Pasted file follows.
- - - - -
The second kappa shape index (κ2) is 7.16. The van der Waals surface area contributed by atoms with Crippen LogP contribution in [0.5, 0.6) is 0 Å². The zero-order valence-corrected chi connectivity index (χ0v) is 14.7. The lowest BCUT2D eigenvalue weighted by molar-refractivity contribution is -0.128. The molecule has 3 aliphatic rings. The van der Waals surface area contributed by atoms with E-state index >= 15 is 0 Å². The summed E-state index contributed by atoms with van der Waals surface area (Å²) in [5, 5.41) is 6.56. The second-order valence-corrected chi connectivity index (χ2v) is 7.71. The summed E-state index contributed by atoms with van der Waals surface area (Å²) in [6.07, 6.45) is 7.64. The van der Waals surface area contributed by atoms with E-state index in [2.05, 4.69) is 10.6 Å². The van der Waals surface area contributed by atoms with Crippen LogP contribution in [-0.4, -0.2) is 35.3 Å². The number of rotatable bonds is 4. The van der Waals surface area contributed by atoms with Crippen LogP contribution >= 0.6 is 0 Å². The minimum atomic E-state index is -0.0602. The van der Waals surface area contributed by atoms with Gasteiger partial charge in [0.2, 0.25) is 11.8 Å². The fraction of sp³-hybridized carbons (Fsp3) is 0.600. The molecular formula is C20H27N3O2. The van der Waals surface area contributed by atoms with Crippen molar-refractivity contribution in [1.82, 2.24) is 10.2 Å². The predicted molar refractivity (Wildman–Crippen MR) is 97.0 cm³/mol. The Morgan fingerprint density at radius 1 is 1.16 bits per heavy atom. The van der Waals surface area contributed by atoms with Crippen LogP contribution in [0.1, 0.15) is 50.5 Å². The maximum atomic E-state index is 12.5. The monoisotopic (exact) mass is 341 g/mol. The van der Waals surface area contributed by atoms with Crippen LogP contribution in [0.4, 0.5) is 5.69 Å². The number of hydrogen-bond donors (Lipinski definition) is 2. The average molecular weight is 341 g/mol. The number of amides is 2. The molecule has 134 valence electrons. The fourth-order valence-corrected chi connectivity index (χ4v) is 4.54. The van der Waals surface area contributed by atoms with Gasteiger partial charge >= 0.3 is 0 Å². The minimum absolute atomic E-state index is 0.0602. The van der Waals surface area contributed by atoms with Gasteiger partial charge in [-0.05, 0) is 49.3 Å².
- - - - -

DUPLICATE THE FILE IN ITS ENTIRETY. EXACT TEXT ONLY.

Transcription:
The second kappa shape index (κ2) is 7.16. The van der Waals surface area contributed by atoms with Crippen LogP contribution in [0.5, 0.6) is 0 Å². The zero-order valence-corrected chi connectivity index (χ0v) is 14.7. The lowest BCUT2D eigenvalue weighted by molar-refractivity contribution is -0.128. The molecule has 3 aliphatic rings. The van der Waals surface area contributed by atoms with E-state index >= 15 is 0 Å². The summed E-state index contributed by atoms with van der Waals surface area (Å²) in [5, 5.41) is 6.56. The second-order valence-corrected chi connectivity index (χ2v) is 7.71. The summed E-state index contributed by atoms with van der Waals surface area (Å²) in [6.07, 6.45) is 7.64. The van der Waals surface area contributed by atoms with E-state index in [2.05, 4.69) is 10.6 Å². The van der Waals surface area contributed by atoms with Crippen LogP contribution in [-0.4, -0.2) is 35.3 Å². The number of rotatable bonds is 4. The van der Waals surface area contributed by atoms with Crippen LogP contribution >= 0.6 is 0 Å². The minimum atomic E-state index is -0.0602. The van der Waals surface area contributed by atoms with Gasteiger partial charge in [0.2, 0.25) is 11.8 Å². The fraction of sp³-hybridized carbons (Fsp3) is 0.600. The molecular formula is C20H27N3O2. The van der Waals surface area contributed by atoms with Crippen molar-refractivity contribution in [1.82, 2.24) is 10.2 Å². The predicted molar refractivity (Wildman–Crippen MR) is 97.0 cm³/mol. The Morgan fingerprint density at radius 1 is 1.16 bits per heavy atom. The van der Waals surface area contributed by atoms with Crippen LogP contribution in [0.1, 0.15) is 50.5 Å². The maximum atomic E-state index is 12.5. The monoisotopic (exact) mass is 341 g/mol. The van der Waals surface area contributed by atoms with Crippen LogP contribution in [0.4, 0.5) is 5.69 Å². The number of hydrogen-bond donors (Lipinski definition) is 2. The average molecular weight is 341 g/mol. The number of amides is 2. The molecule has 134 valence electrons. The fourth-order valence-corrected chi connectivity index (χ4v) is 4.54. The van der Waals surface area contributed by atoms with Gasteiger partial charge >= 0.3 is 0 Å². The minimum absolute atomic E-state index is 0.0602. The van der Waals surface area contributed by atoms with Gasteiger partial charge in [-0.05, 0) is 49.3 Å².